Meet author Michael ARnzen @mikearnzen #HorrorLounge
Tell us about your latest book
I have lots of irons in the fire and little pieces showing up in magazines here and there. But the most recent book is a horror ebook -- Murrmann: A Tale of Van Helsing -- a novelette-sized sequel to Dracula. It follows the vampire slayer during a visit with a relative in a small German village haunted by a local legend, where he also encounters a very familiar nemesis in an unexpected way.
I read a lot of science-fiction books when I was really young, mostly those that I knew from movie versions. The first adult horror novel I read was Peter Benchley's Jaws. I remember thinking the poster and book cover was amazing, and being upset that I couldn't get into the theater because the movie was Rated-R, so I just bought a copy for myself. My dad shared my enjoyment of horror, and actually took me to see the movie after he saw me reading that book… and he took me to see many horror movies with him around that time -- from The Exorcist to Andy Warhol's Dracula to Food of the Gods, because my mother was not into the genre and wouldn't go with him. Though perhaps some might think that is a bit strange or even corrupting, I actually feel lucky to have been exposed to the 70s horror film era at such a young age… and it obviously helped shape who I am today. I don't just write (and teach) horror fiction, I also teach and write film criticism!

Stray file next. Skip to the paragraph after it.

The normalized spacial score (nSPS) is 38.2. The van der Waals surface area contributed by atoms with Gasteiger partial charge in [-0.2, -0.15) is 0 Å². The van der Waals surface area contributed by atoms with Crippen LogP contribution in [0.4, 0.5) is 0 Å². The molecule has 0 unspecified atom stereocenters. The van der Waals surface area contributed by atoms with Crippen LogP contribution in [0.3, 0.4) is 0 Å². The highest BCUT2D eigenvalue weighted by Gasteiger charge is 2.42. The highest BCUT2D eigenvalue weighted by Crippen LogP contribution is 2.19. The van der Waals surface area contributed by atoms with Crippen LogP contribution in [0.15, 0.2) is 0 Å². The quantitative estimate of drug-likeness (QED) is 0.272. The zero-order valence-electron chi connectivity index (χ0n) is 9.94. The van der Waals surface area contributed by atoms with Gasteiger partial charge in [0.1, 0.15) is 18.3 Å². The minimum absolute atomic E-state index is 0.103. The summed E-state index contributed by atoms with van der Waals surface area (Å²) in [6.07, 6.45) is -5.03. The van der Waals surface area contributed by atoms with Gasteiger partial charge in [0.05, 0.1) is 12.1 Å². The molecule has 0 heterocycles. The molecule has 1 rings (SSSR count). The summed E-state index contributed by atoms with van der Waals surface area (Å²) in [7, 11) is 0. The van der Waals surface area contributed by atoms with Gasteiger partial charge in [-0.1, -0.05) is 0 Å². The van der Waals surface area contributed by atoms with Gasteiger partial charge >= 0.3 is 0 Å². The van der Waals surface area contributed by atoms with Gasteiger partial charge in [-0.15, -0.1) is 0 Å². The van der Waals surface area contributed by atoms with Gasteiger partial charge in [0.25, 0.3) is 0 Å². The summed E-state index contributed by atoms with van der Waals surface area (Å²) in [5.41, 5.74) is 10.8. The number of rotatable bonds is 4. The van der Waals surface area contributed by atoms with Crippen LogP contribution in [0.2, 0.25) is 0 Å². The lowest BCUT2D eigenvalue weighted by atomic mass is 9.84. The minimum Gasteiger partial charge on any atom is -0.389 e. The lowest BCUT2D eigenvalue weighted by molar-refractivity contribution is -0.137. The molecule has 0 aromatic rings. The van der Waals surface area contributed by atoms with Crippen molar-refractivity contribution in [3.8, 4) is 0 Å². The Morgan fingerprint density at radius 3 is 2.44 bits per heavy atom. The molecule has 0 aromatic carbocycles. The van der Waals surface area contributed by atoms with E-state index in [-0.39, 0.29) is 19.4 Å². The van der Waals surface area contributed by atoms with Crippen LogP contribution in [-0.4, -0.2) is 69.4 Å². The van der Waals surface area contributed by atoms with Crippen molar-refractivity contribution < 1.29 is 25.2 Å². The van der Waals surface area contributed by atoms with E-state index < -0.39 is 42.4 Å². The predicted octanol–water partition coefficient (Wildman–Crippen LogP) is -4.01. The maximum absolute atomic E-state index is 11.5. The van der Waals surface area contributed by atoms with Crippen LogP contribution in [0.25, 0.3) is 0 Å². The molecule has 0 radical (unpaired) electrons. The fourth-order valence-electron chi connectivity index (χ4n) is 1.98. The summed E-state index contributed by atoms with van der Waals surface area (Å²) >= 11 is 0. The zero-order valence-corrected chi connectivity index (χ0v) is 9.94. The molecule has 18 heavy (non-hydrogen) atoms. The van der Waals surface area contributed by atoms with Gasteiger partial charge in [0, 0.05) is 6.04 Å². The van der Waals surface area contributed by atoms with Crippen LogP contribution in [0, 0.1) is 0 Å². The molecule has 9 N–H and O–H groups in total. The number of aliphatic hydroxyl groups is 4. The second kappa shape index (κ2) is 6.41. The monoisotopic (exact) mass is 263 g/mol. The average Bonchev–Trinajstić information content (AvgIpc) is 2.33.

Which 3 horror books do you keep returning to?
Stephen King's Misery(because of the experimental approach to the story that still manages to generate tension -- and it's also just plain funny at times).
Bram Stoker's Dracula (because this is the greatest novel ever written -- the structure is ingenious, the play with point-of-view is brilliant, and the way Stoker generates emotional reactions is just great. Always a joy to read this one, and I spot new things every time).
For readers new to horror which 3 books would you recommend?